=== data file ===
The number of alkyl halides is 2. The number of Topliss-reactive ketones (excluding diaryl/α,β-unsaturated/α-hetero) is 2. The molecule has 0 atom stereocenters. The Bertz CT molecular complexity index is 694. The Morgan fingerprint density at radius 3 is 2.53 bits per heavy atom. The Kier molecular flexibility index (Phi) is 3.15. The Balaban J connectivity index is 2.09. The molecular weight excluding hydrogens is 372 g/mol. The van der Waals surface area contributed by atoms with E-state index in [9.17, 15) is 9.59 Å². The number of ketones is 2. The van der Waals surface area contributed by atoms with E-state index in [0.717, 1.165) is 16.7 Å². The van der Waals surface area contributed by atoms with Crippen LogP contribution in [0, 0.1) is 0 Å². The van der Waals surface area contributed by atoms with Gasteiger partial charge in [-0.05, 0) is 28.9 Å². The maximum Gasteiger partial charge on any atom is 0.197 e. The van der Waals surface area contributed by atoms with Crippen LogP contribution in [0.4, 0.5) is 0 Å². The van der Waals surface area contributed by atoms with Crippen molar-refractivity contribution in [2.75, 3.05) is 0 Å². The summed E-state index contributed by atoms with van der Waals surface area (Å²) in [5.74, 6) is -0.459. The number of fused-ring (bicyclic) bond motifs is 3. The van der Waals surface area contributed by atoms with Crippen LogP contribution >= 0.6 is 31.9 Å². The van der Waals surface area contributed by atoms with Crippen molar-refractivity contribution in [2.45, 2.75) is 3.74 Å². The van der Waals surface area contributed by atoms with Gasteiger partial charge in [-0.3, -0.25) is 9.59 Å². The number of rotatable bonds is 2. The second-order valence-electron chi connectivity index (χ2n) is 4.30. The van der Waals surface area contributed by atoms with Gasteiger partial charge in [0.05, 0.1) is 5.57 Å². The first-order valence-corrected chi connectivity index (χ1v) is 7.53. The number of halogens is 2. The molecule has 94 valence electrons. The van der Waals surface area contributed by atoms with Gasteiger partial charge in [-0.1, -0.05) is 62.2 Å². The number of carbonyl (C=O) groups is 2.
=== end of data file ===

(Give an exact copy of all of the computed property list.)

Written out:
The number of alkyl halides is 2. The number of Topliss-reactive ketones (excluding diaryl/α,β-unsaturated/α-hetero) is 2. The molecule has 0 atom stereocenters. The Bertz CT molecular complexity index is 694. The Morgan fingerprint density at radius 3 is 2.53 bits per heavy atom. The Kier molecular flexibility index (Phi) is 3.15. The Balaban J connectivity index is 2.09. The molecular weight excluding hydrogens is 372 g/mol. The van der Waals surface area contributed by atoms with E-state index in [9.17, 15) is 9.59 Å². The number of ketones is 2. The van der Waals surface area contributed by atoms with E-state index in [0.717, 1.165) is 16.7 Å². The van der Waals surface area contributed by atoms with Crippen LogP contribution in [0, 0.1) is 0 Å². The van der Waals surface area contributed by atoms with Gasteiger partial charge in [-0.05, 0) is 28.9 Å². The maximum Gasteiger partial charge on any atom is 0.197 e. The van der Waals surface area contributed by atoms with Crippen LogP contribution in [0.4, 0.5) is 0 Å². The van der Waals surface area contributed by atoms with Crippen molar-refractivity contribution in [2.75, 3.05) is 0 Å². The summed E-state index contributed by atoms with van der Waals surface area (Å²) in [5.74, 6) is -0.459. The number of fused-ring (bicyclic) bond motifs is 3. The van der Waals surface area contributed by atoms with Crippen LogP contribution >= 0.6 is 31.9 Å². The van der Waals surface area contributed by atoms with Crippen molar-refractivity contribution in [2.45, 2.75) is 3.74 Å². The van der Waals surface area contributed by atoms with Gasteiger partial charge in [-0.3, -0.25) is 9.59 Å². The number of rotatable bonds is 2. The second-order valence-electron chi connectivity index (χ2n) is 4.30. The van der Waals surface area contributed by atoms with Gasteiger partial charge in [0.05, 0.1) is 5.57 Å². The first-order valence-corrected chi connectivity index (χ1v) is 7.53. The number of halogens is 2. The molecule has 94 valence electrons. The van der Waals surface area contributed by atoms with Gasteiger partial charge in [-0.1, -0.05) is 62.2 Å². The number of carbonyl (C=O) groups is 2.